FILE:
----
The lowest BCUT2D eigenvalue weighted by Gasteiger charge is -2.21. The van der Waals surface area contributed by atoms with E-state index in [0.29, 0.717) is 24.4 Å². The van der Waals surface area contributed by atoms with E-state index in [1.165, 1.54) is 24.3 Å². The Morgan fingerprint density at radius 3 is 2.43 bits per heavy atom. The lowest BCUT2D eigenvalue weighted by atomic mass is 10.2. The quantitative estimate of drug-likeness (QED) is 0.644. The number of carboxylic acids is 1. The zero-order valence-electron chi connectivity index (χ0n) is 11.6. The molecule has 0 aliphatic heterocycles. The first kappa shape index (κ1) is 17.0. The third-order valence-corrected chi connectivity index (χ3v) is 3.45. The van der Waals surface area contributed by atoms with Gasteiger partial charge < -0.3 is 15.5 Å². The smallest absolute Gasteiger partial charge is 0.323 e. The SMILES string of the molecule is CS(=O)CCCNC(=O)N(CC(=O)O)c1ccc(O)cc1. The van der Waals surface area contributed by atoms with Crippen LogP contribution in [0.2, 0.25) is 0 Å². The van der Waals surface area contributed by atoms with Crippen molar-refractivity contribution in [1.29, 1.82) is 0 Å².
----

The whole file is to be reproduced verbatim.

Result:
The lowest BCUT2D eigenvalue weighted by Gasteiger charge is -2.21. The van der Waals surface area contributed by atoms with E-state index in [0.29, 0.717) is 24.4 Å². The van der Waals surface area contributed by atoms with E-state index in [1.165, 1.54) is 24.3 Å². The Morgan fingerprint density at radius 3 is 2.43 bits per heavy atom. The lowest BCUT2D eigenvalue weighted by atomic mass is 10.2. The quantitative estimate of drug-likeness (QED) is 0.644. The number of carboxylic acids is 1. The zero-order valence-electron chi connectivity index (χ0n) is 11.6. The molecule has 0 aliphatic heterocycles. The first kappa shape index (κ1) is 17.0. The third-order valence-corrected chi connectivity index (χ3v) is 3.45. The van der Waals surface area contributed by atoms with Gasteiger partial charge < -0.3 is 15.5 Å². The smallest absolute Gasteiger partial charge is 0.323 e. The SMILES string of the molecule is CS(=O)CCCNC(=O)N(CC(=O)O)c1ccc(O)cc1. The van der Waals surface area contributed by atoms with Crippen LogP contribution in [0.2, 0.25) is 0 Å². The van der Waals surface area contributed by atoms with Crippen molar-refractivity contribution in [1.29, 1.82) is 0 Å².